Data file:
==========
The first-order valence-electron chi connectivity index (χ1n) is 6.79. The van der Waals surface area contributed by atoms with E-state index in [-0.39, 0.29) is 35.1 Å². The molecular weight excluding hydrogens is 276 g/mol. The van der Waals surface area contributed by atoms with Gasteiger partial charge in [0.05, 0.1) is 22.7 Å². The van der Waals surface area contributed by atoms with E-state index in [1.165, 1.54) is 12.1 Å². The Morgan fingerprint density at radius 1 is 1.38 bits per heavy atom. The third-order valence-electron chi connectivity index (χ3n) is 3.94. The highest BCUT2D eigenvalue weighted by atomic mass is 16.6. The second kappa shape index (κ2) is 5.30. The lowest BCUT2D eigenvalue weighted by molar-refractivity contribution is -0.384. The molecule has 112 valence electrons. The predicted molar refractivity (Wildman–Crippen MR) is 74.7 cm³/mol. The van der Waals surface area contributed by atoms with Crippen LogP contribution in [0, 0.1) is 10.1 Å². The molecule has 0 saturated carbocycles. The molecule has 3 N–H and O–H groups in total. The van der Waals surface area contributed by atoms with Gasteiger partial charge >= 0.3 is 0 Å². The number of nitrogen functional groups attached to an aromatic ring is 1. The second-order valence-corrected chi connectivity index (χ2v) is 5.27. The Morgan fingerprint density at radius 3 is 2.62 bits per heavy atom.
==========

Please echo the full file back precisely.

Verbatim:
The first-order valence-electron chi connectivity index (χ1n) is 6.79. The van der Waals surface area contributed by atoms with E-state index in [-0.39, 0.29) is 35.1 Å². The molecular weight excluding hydrogens is 276 g/mol. The van der Waals surface area contributed by atoms with Gasteiger partial charge in [0.05, 0.1) is 22.7 Å². The van der Waals surface area contributed by atoms with E-state index in [1.165, 1.54) is 12.1 Å². The Morgan fingerprint density at radius 1 is 1.38 bits per heavy atom. The third-order valence-electron chi connectivity index (χ3n) is 3.94. The highest BCUT2D eigenvalue weighted by atomic mass is 16.6. The second kappa shape index (κ2) is 5.30. The lowest BCUT2D eigenvalue weighted by molar-refractivity contribution is -0.384. The molecule has 112 valence electrons. The predicted molar refractivity (Wildman–Crippen MR) is 74.7 cm³/mol. The van der Waals surface area contributed by atoms with Crippen LogP contribution in [0, 0.1) is 10.1 Å². The molecule has 0 saturated carbocycles. The molecule has 3 N–H and O–H groups in total. The van der Waals surface area contributed by atoms with Gasteiger partial charge >= 0.3 is 0 Å². The number of nitrogen functional groups attached to an aromatic ring is 1. The second-order valence-corrected chi connectivity index (χ2v) is 5.27. The Morgan fingerprint density at radius 3 is 2.62 bits per heavy atom.